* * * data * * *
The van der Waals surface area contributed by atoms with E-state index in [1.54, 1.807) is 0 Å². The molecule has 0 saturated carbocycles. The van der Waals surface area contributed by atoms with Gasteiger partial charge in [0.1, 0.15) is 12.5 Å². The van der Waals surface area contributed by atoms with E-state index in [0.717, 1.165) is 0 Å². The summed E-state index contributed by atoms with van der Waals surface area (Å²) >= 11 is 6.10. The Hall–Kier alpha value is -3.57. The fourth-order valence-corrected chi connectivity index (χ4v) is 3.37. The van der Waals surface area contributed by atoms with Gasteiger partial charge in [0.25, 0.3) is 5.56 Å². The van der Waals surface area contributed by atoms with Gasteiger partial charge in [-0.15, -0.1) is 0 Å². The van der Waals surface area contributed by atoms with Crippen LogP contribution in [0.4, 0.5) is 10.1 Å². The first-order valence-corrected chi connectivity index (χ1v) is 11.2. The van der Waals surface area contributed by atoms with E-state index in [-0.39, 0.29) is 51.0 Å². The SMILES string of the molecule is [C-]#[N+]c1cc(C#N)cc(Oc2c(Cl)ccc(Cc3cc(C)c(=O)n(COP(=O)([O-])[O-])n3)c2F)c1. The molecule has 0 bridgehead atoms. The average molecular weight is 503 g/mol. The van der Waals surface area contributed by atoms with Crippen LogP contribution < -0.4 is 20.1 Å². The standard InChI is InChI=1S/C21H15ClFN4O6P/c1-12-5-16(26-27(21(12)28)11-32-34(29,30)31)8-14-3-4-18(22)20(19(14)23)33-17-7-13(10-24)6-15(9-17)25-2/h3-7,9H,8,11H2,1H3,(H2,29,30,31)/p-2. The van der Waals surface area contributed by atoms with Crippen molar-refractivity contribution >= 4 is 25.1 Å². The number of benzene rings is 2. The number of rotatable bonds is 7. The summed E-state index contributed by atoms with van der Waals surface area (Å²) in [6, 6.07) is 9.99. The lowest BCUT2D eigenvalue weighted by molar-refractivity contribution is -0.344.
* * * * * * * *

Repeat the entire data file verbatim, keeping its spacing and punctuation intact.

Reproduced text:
The van der Waals surface area contributed by atoms with E-state index in [1.54, 1.807) is 0 Å². The molecule has 0 saturated carbocycles. The van der Waals surface area contributed by atoms with Gasteiger partial charge in [0.1, 0.15) is 12.5 Å². The van der Waals surface area contributed by atoms with E-state index in [0.717, 1.165) is 0 Å². The summed E-state index contributed by atoms with van der Waals surface area (Å²) >= 11 is 6.10. The Hall–Kier alpha value is -3.57. The fourth-order valence-corrected chi connectivity index (χ4v) is 3.37. The van der Waals surface area contributed by atoms with Gasteiger partial charge in [0.25, 0.3) is 5.56 Å². The van der Waals surface area contributed by atoms with Gasteiger partial charge in [-0.15, -0.1) is 0 Å². The van der Waals surface area contributed by atoms with Crippen LogP contribution in [0.4, 0.5) is 10.1 Å². The first-order valence-corrected chi connectivity index (χ1v) is 11.2. The van der Waals surface area contributed by atoms with E-state index in [-0.39, 0.29) is 51.0 Å². The SMILES string of the molecule is [C-]#[N+]c1cc(C#N)cc(Oc2c(Cl)ccc(Cc3cc(C)c(=O)n(COP(=O)([O-])[O-])n3)c2F)c1. The molecule has 0 bridgehead atoms. The average molecular weight is 503 g/mol. The van der Waals surface area contributed by atoms with Crippen LogP contribution < -0.4 is 20.1 Å². The standard InChI is InChI=1S/C21H15ClFN4O6P/c1-12-5-16(26-27(21(12)28)11-32-34(29,30)31)8-14-3-4-18(22)20(19(14)23)33-17-7-13(10-24)6-15(9-17)25-2/h3-7,9H,8,11H2,1H3,(H2,29,30,31)/p-2. The van der Waals surface area contributed by atoms with Crippen molar-refractivity contribution >= 4 is 25.1 Å². The number of benzene rings is 2. The number of rotatable bonds is 7. The summed E-state index contributed by atoms with van der Waals surface area (Å²) in [6, 6.07) is 9.99. The lowest BCUT2D eigenvalue weighted by molar-refractivity contribution is -0.344.